The majority of rolling bearings are grease lubricated. Compared to oil, the advantage is that grease is more easily retained in the bearing arrangement, particularly where shafts are inclined or vertical. Grease can also contribute to sealing the arrangement against solid and liquid contaminants as well as moisture.
The terms used to categorize speed ranges, temperatures and loads for grease lubrication can differ from those used for bearings. Terms typically used for grease lubricated bearings are defined in the following tables:
The quantity of grease applied to a bearing depends on the application. Too little grease leads to metal-to-metal contact and premature bearing failure. Excessive amounts of grease cause the operating temperature within the bearing to rise rapidly, particularly when running at high speeds. Bearings with seals or shields (capped bearings) are filled by SKF with a sufficient amount of grease to provide long bearing service life.
Depending on the speed range (table 1), SKF recommends the following grease fill percentages for bearings:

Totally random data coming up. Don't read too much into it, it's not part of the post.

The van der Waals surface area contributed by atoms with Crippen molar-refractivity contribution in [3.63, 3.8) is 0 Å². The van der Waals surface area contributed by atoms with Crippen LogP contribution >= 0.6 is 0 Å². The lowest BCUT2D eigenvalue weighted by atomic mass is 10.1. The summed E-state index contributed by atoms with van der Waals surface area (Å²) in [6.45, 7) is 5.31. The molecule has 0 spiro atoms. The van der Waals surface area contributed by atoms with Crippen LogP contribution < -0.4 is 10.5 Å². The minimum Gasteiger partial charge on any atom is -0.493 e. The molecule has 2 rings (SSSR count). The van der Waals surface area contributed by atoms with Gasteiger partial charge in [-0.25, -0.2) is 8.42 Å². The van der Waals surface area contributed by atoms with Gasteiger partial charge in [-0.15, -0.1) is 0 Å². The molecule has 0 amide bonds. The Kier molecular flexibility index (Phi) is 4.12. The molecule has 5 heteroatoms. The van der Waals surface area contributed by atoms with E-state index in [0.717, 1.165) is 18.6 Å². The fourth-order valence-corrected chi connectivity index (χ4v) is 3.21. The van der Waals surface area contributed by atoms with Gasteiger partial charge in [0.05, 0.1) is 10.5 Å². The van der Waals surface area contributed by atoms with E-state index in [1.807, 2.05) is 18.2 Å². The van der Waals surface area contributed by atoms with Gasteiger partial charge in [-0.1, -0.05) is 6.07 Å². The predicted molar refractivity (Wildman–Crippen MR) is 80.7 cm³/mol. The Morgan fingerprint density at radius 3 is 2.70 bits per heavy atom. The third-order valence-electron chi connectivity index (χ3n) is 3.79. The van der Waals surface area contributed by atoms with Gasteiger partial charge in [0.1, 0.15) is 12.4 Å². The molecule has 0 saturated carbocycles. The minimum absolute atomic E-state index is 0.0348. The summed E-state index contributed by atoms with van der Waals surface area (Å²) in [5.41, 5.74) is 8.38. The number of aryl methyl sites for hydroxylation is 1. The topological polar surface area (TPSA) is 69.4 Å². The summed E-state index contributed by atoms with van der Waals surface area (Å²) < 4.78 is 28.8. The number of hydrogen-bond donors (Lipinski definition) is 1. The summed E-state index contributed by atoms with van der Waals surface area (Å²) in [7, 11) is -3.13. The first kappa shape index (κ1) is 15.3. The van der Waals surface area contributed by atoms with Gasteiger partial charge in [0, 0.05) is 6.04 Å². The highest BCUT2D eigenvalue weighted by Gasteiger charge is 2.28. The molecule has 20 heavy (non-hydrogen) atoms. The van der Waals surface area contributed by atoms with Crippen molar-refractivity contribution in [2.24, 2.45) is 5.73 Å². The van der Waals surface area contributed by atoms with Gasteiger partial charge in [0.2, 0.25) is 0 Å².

- 100% for slow speeds
- 30–50% for medium to high speeds
The free volume in the housing should be partly filled with grease. Before operating at full speed, the excess grease in the bearing must be given time to settle or escape during a running-in period. At the end of the running-in period, the operating temperature drops considerably, indicating that the grease has been distributed in the bearing arrangement.
In applications where bearings operate at very slow speeds and good protection against contaminants and corrosion is required, SKF recommends filling the housing up to 90% with grease.